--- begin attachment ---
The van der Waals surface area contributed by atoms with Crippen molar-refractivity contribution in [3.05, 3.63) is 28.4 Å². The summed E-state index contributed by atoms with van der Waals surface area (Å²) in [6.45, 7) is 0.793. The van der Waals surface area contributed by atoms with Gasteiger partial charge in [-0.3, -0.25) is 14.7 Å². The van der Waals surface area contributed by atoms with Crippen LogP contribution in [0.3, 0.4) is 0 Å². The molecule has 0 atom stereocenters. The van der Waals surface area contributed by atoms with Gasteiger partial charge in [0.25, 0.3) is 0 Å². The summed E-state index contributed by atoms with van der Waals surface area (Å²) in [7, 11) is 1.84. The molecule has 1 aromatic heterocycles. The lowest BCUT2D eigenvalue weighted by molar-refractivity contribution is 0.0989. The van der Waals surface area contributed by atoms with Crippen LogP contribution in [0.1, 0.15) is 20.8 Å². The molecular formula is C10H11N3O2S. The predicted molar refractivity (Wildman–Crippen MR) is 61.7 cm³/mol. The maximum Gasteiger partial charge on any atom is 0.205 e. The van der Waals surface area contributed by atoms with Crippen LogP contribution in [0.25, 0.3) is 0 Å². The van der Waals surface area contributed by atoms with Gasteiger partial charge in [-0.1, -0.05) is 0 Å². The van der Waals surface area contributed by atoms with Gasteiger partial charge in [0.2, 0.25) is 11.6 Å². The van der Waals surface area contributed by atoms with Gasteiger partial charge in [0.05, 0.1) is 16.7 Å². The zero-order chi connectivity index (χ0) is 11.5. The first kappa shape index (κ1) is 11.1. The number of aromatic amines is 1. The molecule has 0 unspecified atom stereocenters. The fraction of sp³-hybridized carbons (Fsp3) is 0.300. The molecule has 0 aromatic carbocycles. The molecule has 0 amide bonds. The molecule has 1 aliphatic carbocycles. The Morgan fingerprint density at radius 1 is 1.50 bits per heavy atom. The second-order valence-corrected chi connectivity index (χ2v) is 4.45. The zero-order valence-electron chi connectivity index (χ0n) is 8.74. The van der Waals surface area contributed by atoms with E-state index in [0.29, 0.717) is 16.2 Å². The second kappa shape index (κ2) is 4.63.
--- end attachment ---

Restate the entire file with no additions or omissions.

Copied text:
The van der Waals surface area contributed by atoms with Crippen molar-refractivity contribution in [3.05, 3.63) is 28.4 Å². The summed E-state index contributed by atoms with van der Waals surface area (Å²) in [6.45, 7) is 0.793. The van der Waals surface area contributed by atoms with Gasteiger partial charge in [-0.3, -0.25) is 14.7 Å². The van der Waals surface area contributed by atoms with Crippen LogP contribution in [0.3, 0.4) is 0 Å². The molecule has 0 atom stereocenters. The van der Waals surface area contributed by atoms with Gasteiger partial charge in [0.25, 0.3) is 0 Å². The summed E-state index contributed by atoms with van der Waals surface area (Å²) in [7, 11) is 1.84. The molecule has 1 aromatic heterocycles. The lowest BCUT2D eigenvalue weighted by molar-refractivity contribution is 0.0989. The van der Waals surface area contributed by atoms with Crippen LogP contribution in [0.1, 0.15) is 20.8 Å². The molecular formula is C10H11N3O2S. The predicted molar refractivity (Wildman–Crippen MR) is 61.7 cm³/mol. The maximum Gasteiger partial charge on any atom is 0.205 e. The van der Waals surface area contributed by atoms with Crippen LogP contribution in [0.25, 0.3) is 0 Å². The van der Waals surface area contributed by atoms with Gasteiger partial charge in [-0.1, -0.05) is 0 Å². The van der Waals surface area contributed by atoms with Gasteiger partial charge in [0.2, 0.25) is 11.6 Å². The van der Waals surface area contributed by atoms with Gasteiger partial charge in [0.05, 0.1) is 16.7 Å². The zero-order chi connectivity index (χ0) is 11.5. The first kappa shape index (κ1) is 11.1. The number of aromatic amines is 1. The molecule has 0 unspecified atom stereocenters. The fraction of sp³-hybridized carbons (Fsp3) is 0.300. The molecule has 0 aromatic carbocycles. The molecule has 0 amide bonds. The molecule has 1 aliphatic carbocycles. The Morgan fingerprint density at radius 1 is 1.50 bits per heavy atom. The second-order valence-corrected chi connectivity index (χ2v) is 4.45. The zero-order valence-electron chi connectivity index (χ0n) is 8.74. The van der Waals surface area contributed by atoms with E-state index in [0.29, 0.717) is 16.2 Å². The second kappa shape index (κ2) is 4.63.